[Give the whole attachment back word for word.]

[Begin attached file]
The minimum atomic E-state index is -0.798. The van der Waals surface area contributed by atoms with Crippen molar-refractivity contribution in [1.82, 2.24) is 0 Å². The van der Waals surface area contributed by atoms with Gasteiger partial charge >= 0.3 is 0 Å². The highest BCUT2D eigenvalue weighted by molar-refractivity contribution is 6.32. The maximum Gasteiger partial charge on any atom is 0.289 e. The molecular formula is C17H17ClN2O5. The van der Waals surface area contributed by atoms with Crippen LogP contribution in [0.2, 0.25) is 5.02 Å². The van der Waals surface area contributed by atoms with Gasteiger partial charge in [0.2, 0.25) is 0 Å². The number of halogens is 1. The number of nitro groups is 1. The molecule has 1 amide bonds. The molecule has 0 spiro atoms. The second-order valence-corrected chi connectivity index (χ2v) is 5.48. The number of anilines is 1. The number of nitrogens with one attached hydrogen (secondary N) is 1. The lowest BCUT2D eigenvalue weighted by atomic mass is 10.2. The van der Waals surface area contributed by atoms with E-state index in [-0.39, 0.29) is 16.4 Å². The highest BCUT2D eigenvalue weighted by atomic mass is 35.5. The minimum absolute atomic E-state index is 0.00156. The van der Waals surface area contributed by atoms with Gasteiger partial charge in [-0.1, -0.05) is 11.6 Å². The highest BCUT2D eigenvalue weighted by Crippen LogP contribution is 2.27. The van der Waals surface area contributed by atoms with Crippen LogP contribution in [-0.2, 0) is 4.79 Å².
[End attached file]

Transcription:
The minimum atomic E-state index is -0.798. The van der Waals surface area contributed by atoms with Crippen molar-refractivity contribution in [1.82, 2.24) is 0 Å². The van der Waals surface area contributed by atoms with Gasteiger partial charge >= 0.3 is 0 Å². The highest BCUT2D eigenvalue weighted by molar-refractivity contribution is 6.32. The maximum Gasteiger partial charge on any atom is 0.289 e. The molecular formula is C17H17ClN2O5. The van der Waals surface area contributed by atoms with Crippen LogP contribution in [0.2, 0.25) is 5.02 Å². The van der Waals surface area contributed by atoms with Gasteiger partial charge in [0.2, 0.25) is 0 Å². The number of halogens is 1. The number of nitro groups is 1. The molecule has 1 amide bonds. The molecule has 0 spiro atoms. The second-order valence-corrected chi connectivity index (χ2v) is 5.48. The number of anilines is 1. The number of nitrogens with one attached hydrogen (secondary N) is 1. The lowest BCUT2D eigenvalue weighted by atomic mass is 10.2. The van der Waals surface area contributed by atoms with E-state index in [-0.39, 0.29) is 16.4 Å². The highest BCUT2D eigenvalue weighted by atomic mass is 35.5. The minimum absolute atomic E-state index is 0.00156. The van der Waals surface area contributed by atoms with Gasteiger partial charge in [-0.1, -0.05) is 11.6 Å². The highest BCUT2D eigenvalue weighted by Crippen LogP contribution is 2.27. The van der Waals surface area contributed by atoms with Crippen LogP contribution in [-0.2, 0) is 4.79 Å².